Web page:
From John Evans
ALS: American Philosophical Society
Angers. 27 November 1779
I hope will excuse the liberty I take which the Rigours of a tedious captivity has compelled me to. The inclosed is a letter from a gentleman of your acquaintance And a friend of mine, he has laid an injunction on me to forward it to Your Excellency in hopes through yr. interest to procure me A pass to return to england and your Excellency will See by the perusal that Sr. Edward Newenham and Mr. Green will be my security to procure a man of this Contry his liberty of the same station.4 Sr. Yr. Compliance In this will at all times merite the prayers of a Distressed family occasioned by the calamities of war and Them of yr. very Obt. Humble Sert
Sr. I most humble intreat your answer as soon as convenient. I was taken on the 6th of Decemr, last in the Vigilant of Bristol John Marshal Commander by the L’orient & Artisan Ships of War and carried into Brest. My Station on board that Ship was Master—5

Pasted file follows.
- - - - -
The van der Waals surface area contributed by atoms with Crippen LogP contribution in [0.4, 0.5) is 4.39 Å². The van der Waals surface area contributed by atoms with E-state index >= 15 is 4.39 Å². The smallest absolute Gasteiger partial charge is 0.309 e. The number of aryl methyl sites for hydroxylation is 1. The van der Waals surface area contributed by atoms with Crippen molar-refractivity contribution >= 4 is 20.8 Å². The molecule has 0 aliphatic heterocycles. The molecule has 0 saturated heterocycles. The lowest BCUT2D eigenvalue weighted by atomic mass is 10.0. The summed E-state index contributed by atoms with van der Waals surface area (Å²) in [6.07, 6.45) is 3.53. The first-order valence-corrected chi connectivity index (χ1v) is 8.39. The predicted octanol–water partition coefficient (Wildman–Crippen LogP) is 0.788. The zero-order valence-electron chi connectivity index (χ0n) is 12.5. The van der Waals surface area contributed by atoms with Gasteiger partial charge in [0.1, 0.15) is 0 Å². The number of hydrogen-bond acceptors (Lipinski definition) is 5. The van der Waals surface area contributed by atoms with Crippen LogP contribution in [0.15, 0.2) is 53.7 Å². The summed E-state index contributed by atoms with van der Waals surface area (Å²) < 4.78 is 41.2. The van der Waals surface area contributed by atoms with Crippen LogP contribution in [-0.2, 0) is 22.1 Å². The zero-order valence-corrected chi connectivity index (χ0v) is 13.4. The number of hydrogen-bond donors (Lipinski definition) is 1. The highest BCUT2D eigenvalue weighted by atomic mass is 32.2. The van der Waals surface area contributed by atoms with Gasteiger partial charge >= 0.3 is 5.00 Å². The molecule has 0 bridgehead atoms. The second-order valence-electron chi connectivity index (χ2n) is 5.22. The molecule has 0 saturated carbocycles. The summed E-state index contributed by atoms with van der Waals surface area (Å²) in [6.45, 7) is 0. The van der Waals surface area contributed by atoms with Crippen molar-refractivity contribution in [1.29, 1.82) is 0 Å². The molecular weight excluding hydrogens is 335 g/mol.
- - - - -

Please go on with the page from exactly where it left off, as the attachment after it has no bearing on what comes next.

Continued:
Notation: Evans John 7. Novr. 1779.
4. The enclosure, dated Nov. 14, was from an R. Green who said that BF was “intimately acquainted” with him as the son of the Mr. Green of 155 Fleet St., a man well known to many Americans including Bancroft. Green, writing from Bristol where he was in the company of Evans’ wife and two of their children, said that he had been in touch with many high-ranking British officials, that he would stand bail along with Sir Edward Newenham, and that he was sure BF would help. BF, who misread the ambiguous signature, endorsed the letter, “R. Grey.” To the best of our knowledge, Evans’ name does not reappear in these papers.
5. A privateer named Vigilant was sunk in a storm off Cape Ouessant and her crew saved by the French: Courier de l’Europe IV (1778), 386, issue of Dec. 15, 1778. The Orient, 74, and Artésien, 64, were French ships of the line.